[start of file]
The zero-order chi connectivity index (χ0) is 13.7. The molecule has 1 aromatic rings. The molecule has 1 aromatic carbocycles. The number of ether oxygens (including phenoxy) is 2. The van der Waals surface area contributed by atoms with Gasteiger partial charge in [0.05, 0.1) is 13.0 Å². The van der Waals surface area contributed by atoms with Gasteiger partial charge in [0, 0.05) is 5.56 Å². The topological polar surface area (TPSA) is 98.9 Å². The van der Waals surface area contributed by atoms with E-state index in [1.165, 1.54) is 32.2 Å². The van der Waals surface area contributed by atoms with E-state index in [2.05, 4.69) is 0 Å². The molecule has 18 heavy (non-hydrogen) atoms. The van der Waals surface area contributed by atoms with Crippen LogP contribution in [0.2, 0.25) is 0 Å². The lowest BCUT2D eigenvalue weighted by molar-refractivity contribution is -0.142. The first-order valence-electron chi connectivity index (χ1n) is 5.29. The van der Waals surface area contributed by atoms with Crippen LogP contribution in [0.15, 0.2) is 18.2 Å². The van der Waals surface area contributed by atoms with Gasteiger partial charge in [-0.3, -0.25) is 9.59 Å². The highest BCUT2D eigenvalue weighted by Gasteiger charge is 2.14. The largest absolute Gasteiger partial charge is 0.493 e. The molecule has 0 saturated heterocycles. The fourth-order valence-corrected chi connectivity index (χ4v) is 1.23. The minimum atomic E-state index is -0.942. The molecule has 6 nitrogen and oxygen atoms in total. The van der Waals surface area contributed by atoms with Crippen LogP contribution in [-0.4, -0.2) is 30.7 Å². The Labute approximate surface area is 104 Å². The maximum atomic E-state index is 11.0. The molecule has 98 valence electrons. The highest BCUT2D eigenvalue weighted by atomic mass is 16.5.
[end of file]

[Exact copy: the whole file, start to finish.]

The zero-order chi connectivity index (χ0) is 13.7. The molecule has 1 aromatic rings. The molecule has 1 aromatic carbocycles. The number of ether oxygens (including phenoxy) is 2. The van der Waals surface area contributed by atoms with Gasteiger partial charge in [0.05, 0.1) is 13.0 Å². The van der Waals surface area contributed by atoms with Gasteiger partial charge in [0, 0.05) is 5.56 Å². The topological polar surface area (TPSA) is 98.9 Å². The van der Waals surface area contributed by atoms with E-state index in [1.165, 1.54) is 32.2 Å². The van der Waals surface area contributed by atoms with E-state index in [2.05, 4.69) is 0 Å². The molecule has 18 heavy (non-hydrogen) atoms. The van der Waals surface area contributed by atoms with Crippen LogP contribution in [0.2, 0.25) is 0 Å². The lowest BCUT2D eigenvalue weighted by molar-refractivity contribution is -0.142. The first-order valence-electron chi connectivity index (χ1n) is 5.29. The van der Waals surface area contributed by atoms with Crippen LogP contribution in [0.15, 0.2) is 18.2 Å². The van der Waals surface area contributed by atoms with Gasteiger partial charge in [-0.3, -0.25) is 9.59 Å². The highest BCUT2D eigenvalue weighted by Gasteiger charge is 2.14. The largest absolute Gasteiger partial charge is 0.493 e. The molecule has 0 saturated heterocycles. The fourth-order valence-corrected chi connectivity index (χ4v) is 1.23. The minimum atomic E-state index is -0.942. The molecule has 6 nitrogen and oxygen atoms in total. The van der Waals surface area contributed by atoms with Crippen LogP contribution in [-0.4, -0.2) is 30.7 Å². The Labute approximate surface area is 104 Å². The maximum atomic E-state index is 11.0. The molecule has 98 valence electrons. The highest BCUT2D eigenvalue weighted by atomic mass is 16.5.